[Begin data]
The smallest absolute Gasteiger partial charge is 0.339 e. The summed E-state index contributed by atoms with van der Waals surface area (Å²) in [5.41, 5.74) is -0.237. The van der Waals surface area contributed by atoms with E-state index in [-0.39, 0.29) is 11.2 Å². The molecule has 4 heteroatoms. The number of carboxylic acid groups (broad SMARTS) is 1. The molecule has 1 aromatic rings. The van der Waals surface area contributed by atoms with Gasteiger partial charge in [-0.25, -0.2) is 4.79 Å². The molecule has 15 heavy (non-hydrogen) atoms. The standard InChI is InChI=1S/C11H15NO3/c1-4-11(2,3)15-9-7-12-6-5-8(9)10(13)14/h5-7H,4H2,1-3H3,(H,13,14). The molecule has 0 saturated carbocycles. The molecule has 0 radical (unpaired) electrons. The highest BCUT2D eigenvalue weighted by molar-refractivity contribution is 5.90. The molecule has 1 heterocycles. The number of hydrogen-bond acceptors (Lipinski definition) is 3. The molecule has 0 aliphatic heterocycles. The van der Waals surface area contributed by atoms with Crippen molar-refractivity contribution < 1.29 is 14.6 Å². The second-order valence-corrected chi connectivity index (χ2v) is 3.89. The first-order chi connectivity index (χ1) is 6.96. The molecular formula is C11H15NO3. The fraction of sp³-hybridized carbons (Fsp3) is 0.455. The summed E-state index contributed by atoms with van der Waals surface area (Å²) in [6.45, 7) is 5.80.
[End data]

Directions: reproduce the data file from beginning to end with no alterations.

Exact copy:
The smallest absolute Gasteiger partial charge is 0.339 e. The summed E-state index contributed by atoms with van der Waals surface area (Å²) in [5.41, 5.74) is -0.237. The van der Waals surface area contributed by atoms with E-state index in [-0.39, 0.29) is 11.2 Å². The molecule has 4 heteroatoms. The number of carboxylic acid groups (broad SMARTS) is 1. The molecule has 1 aromatic rings. The van der Waals surface area contributed by atoms with Gasteiger partial charge in [-0.25, -0.2) is 4.79 Å². The molecule has 15 heavy (non-hydrogen) atoms. The standard InChI is InChI=1S/C11H15NO3/c1-4-11(2,3)15-9-7-12-6-5-8(9)10(13)14/h5-7H,4H2,1-3H3,(H,13,14). The molecule has 0 saturated carbocycles. The molecule has 0 radical (unpaired) electrons. The highest BCUT2D eigenvalue weighted by molar-refractivity contribution is 5.90. The molecule has 1 heterocycles. The number of hydrogen-bond acceptors (Lipinski definition) is 3. The molecule has 0 aliphatic heterocycles. The van der Waals surface area contributed by atoms with Crippen molar-refractivity contribution < 1.29 is 14.6 Å². The second-order valence-corrected chi connectivity index (χ2v) is 3.89. The first-order chi connectivity index (χ1) is 6.96. The molecular formula is C11H15NO3. The fraction of sp³-hybridized carbons (Fsp3) is 0.455. The summed E-state index contributed by atoms with van der Waals surface area (Å²) in [6.45, 7) is 5.80.